There is minimal risk for serious illness in the northwest region of Ecuador, and most volunteers will not need to obtain any additional vaccines in order to travel there. However, many volunteers do get a stomach bug or altitude sickness during their stay. Volunteers who get sick are treated at very low costs from doctors and can obtain medications at the many pharmacies in Otavalo.
Volunteers who have not been vaccinated for Hepatitis A and B should be vaccinated. Other than these, there are no vaccines required for travel to Quito, Otavalo or the countryside where the project takes place. There is no risk of malaria or yellow fever at or near the project site.
If you plan to travel outside of the project, you may need yellow fever, malaria, typhoid, or other vaccines, depending on your plans. For more information, please visit the Center for Disease Control’s Health Information Page for Ecuador.
Because Quito and Otavalo are located high in the Andes, the altitude sometimes causes volunteers to feel sick in the first few days. Symptoms of altitude sickness include nausea and lack of appetite, fatigue, dizziness, and drowsiness.
Altitude sickness usually dissipates in a few days. However, while experiencing symptoms, they should avoid alcohol and strenuous activity, and drink plenty of fluids.
Most volunteers get some sort of stomach bug while working on the project. Symptoms vary in intensity from mild nausea to vomiting, stomach pains, and fever.
We recommend that volunteers bring along Pepto Bismol, Tums, or other stomach medications in the likely event that they encounter stomach problems while on the project.
Healthcare on the Project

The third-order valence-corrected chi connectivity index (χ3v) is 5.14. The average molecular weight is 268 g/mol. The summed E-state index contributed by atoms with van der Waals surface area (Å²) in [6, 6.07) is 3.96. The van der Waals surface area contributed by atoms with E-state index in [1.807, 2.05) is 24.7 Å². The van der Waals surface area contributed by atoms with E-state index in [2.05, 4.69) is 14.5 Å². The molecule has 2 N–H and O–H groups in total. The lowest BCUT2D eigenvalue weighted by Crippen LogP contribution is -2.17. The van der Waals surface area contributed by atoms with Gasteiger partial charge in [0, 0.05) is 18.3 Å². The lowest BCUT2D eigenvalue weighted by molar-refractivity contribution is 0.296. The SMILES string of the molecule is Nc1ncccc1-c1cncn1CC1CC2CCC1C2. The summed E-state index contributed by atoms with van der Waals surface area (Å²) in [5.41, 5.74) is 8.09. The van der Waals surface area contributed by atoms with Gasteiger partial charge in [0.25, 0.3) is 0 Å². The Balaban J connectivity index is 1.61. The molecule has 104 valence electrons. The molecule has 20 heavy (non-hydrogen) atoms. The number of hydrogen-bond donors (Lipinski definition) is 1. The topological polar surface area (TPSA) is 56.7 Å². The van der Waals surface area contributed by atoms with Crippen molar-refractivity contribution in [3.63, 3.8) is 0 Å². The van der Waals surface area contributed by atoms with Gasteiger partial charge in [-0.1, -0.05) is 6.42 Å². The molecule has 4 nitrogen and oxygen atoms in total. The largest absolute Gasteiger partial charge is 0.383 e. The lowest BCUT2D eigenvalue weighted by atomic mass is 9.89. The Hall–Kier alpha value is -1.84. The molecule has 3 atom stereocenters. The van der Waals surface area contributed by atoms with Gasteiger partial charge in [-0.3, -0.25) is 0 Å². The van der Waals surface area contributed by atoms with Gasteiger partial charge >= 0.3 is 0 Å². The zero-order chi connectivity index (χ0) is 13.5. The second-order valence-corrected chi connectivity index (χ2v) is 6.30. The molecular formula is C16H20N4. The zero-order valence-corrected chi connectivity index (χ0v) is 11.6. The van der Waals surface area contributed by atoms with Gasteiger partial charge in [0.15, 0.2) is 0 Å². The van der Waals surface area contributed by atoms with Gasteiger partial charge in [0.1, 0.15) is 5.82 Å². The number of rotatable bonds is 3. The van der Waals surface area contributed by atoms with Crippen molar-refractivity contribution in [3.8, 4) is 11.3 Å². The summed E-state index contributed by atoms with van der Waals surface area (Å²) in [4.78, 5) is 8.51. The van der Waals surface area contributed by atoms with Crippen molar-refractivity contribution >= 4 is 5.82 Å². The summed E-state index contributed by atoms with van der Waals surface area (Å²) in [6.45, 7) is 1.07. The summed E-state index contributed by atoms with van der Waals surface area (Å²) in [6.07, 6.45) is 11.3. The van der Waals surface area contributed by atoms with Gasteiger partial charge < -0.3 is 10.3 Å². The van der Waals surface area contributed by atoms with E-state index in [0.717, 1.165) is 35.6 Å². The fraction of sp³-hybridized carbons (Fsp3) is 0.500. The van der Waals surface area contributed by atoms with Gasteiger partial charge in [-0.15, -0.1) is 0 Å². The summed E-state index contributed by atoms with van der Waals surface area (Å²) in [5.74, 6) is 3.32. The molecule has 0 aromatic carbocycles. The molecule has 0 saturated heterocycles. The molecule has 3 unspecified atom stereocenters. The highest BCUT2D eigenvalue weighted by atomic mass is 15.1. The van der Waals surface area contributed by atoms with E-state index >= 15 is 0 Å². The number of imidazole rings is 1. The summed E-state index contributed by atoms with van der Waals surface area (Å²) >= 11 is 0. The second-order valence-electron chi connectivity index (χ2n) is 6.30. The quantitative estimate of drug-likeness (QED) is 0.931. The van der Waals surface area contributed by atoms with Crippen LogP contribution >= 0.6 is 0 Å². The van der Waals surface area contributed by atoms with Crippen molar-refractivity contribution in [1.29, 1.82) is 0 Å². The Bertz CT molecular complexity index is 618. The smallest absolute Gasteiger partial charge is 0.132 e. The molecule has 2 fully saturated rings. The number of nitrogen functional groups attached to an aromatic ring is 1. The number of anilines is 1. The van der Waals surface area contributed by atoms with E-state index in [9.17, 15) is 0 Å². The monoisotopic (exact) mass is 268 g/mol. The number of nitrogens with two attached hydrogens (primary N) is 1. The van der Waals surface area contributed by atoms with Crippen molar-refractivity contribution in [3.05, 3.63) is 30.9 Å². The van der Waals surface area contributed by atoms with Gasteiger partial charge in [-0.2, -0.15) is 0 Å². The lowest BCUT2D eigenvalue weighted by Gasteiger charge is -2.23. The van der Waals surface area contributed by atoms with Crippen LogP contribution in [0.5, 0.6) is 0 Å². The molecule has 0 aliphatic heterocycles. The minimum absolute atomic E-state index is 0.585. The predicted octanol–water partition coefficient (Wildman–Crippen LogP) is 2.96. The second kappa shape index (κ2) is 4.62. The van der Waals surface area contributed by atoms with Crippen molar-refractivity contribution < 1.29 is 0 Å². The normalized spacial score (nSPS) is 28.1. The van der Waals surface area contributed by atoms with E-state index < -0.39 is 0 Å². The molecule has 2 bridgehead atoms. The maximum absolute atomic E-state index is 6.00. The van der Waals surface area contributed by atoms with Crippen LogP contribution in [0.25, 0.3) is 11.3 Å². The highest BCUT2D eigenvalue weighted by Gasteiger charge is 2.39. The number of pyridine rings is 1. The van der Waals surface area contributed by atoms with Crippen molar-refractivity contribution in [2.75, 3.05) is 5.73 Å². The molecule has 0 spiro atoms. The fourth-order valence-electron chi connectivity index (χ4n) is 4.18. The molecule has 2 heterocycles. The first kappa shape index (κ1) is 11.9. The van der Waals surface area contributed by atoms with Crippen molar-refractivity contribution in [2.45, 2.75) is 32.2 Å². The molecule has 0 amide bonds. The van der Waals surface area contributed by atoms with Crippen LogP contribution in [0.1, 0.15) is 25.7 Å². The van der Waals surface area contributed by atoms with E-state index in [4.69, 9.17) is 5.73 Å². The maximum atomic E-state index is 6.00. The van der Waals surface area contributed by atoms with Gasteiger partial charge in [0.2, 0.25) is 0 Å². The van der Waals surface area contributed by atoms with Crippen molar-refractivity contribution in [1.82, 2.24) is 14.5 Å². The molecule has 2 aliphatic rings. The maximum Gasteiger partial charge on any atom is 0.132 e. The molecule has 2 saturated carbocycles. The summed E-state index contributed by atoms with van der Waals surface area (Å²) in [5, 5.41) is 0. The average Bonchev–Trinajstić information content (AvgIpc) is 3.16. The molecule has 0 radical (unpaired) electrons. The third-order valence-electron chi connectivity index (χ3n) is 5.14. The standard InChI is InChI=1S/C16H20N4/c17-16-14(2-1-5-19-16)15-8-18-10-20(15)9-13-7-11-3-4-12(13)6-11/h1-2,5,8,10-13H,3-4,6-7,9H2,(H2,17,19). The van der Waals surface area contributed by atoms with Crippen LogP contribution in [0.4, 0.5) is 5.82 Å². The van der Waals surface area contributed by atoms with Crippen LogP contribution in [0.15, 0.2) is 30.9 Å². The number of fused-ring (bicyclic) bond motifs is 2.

Otavalo has many doctors and pharmacies, and most are able to make housecalls. Sick volunteers are asked by the program to consult with a doctor immediately. Typically, a doctor will come to the hostel and write a prescription, which someone from the program staff will pick up.
If more serious issues arise, there are hospitals in both Otavalo and in Ibarra, a neighboring city.
Doctors usually charge small fees from $10-$20 for house calls and other services. It would be wise to set arise $20-$40 in case you get sick and need to see a doctor and / or buy medicine.
Prevention and Safety
The best way to avoid sickness in Ecuador is to be careful with what you eat and drink. All meals served by the project at Hostal El Geranio will be safe to eat. When deciding whether it’s okay to eat food outside of the project, following these guidelines from the Center for Disease Control:
- Wash your hands often with soap and water, especially before eating. If soap and water are not available, use an alcohol-based hand gel (with at least 60% alcohol).
- Drink only bottled or boiled water, or carbonated (bubbly) drinks in cans or bottles. Avoid tap water, fountain drinks, and ice cubes. If this is not possible, learn how to make water safer to drink.
- Do not eat food purchased from street vendors.
- Make sure food is fully cooked
- Avoid dairy products, unless you know they have been pasteurized.